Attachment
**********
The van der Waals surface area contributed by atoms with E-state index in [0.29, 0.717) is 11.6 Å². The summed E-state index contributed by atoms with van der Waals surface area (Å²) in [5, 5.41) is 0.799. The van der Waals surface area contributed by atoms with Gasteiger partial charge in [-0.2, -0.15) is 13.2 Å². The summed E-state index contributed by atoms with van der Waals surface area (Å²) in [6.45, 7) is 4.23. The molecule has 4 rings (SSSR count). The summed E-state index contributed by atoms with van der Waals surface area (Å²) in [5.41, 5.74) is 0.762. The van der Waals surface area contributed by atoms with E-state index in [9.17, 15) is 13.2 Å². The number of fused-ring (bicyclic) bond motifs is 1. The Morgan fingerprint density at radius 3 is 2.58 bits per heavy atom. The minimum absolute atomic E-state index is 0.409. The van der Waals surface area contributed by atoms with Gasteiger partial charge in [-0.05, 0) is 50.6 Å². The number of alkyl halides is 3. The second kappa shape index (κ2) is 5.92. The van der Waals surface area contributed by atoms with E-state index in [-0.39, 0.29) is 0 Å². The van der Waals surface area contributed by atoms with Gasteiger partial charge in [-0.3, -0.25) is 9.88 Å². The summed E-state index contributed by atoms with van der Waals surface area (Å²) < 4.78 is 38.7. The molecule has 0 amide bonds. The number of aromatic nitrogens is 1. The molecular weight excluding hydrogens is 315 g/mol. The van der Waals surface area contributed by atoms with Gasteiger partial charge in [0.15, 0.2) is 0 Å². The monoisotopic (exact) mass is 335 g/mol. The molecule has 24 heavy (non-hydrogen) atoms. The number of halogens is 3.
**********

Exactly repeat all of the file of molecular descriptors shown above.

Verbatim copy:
The van der Waals surface area contributed by atoms with E-state index in [0.29, 0.717) is 11.6 Å². The summed E-state index contributed by atoms with van der Waals surface area (Å²) in [5, 5.41) is 0.799. The van der Waals surface area contributed by atoms with Gasteiger partial charge in [-0.2, -0.15) is 13.2 Å². The summed E-state index contributed by atoms with van der Waals surface area (Å²) in [6.45, 7) is 4.23. The molecule has 4 rings (SSSR count). The summed E-state index contributed by atoms with van der Waals surface area (Å²) in [5.41, 5.74) is 0.762. The van der Waals surface area contributed by atoms with E-state index in [9.17, 15) is 13.2 Å². The number of fused-ring (bicyclic) bond motifs is 1. The Morgan fingerprint density at radius 3 is 2.58 bits per heavy atom. The minimum absolute atomic E-state index is 0.409. The van der Waals surface area contributed by atoms with Gasteiger partial charge in [-0.05, 0) is 50.6 Å². The number of alkyl halides is 3. The second kappa shape index (κ2) is 5.92. The van der Waals surface area contributed by atoms with E-state index in [-0.39, 0.29) is 0 Å². The van der Waals surface area contributed by atoms with Gasteiger partial charge in [-0.3, -0.25) is 9.88 Å². The summed E-state index contributed by atoms with van der Waals surface area (Å²) < 4.78 is 38.7. The molecule has 0 amide bonds. The number of aromatic nitrogens is 1. The molecular weight excluding hydrogens is 315 g/mol. The van der Waals surface area contributed by atoms with Gasteiger partial charge in [0.15, 0.2) is 0 Å². The monoisotopic (exact) mass is 335 g/mol. The molecule has 24 heavy (non-hydrogen) atoms. The number of halogens is 3.